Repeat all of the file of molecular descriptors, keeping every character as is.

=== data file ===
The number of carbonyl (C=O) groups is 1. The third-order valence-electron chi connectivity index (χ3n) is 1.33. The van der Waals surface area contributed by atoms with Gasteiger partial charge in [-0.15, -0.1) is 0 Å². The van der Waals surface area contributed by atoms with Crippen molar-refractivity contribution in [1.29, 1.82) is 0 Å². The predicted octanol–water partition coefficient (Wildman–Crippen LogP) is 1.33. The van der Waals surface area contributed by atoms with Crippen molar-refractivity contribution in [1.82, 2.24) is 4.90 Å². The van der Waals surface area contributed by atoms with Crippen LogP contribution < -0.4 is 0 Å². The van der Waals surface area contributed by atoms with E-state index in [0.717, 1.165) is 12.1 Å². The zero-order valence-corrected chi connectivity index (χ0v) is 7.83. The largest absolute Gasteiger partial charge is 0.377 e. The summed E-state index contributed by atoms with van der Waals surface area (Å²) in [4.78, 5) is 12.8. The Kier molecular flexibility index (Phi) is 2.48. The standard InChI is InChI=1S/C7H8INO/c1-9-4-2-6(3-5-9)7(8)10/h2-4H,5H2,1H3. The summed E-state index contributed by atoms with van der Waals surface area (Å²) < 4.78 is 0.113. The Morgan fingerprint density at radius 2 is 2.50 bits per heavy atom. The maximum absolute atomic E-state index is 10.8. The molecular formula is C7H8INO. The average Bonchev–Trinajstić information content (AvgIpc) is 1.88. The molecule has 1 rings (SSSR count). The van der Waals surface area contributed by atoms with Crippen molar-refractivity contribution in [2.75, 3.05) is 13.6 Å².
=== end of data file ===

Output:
The number of carbonyl (C=O) groups is 1. The third-order valence-electron chi connectivity index (χ3n) is 1.33. The van der Waals surface area contributed by atoms with Gasteiger partial charge in [-0.15, -0.1) is 0 Å². The van der Waals surface area contributed by atoms with Crippen molar-refractivity contribution in [1.29, 1.82) is 0 Å². The predicted octanol–water partition coefficient (Wildman–Crippen LogP) is 1.33. The van der Waals surface area contributed by atoms with Crippen molar-refractivity contribution in [1.82, 2.24) is 4.90 Å². The van der Waals surface area contributed by atoms with Crippen LogP contribution < -0.4 is 0 Å². The van der Waals surface area contributed by atoms with E-state index in [0.717, 1.165) is 12.1 Å². The zero-order valence-corrected chi connectivity index (χ0v) is 7.83. The largest absolute Gasteiger partial charge is 0.377 e. The summed E-state index contributed by atoms with van der Waals surface area (Å²) in [4.78, 5) is 12.8. The Kier molecular flexibility index (Phi) is 2.48. The standard InChI is InChI=1S/C7H8INO/c1-9-4-2-6(3-5-9)7(8)10/h2-4H,5H2,1H3. The summed E-state index contributed by atoms with van der Waals surface area (Å²) < 4.78 is 0.113. The Morgan fingerprint density at radius 2 is 2.50 bits per heavy atom. The maximum absolute atomic E-state index is 10.8. The molecular formula is C7H8INO. The average Bonchev–Trinajstić information content (AvgIpc) is 1.88. The molecule has 1 rings (SSSR count). The van der Waals surface area contributed by atoms with Crippen molar-refractivity contribution in [2.75, 3.05) is 13.6 Å².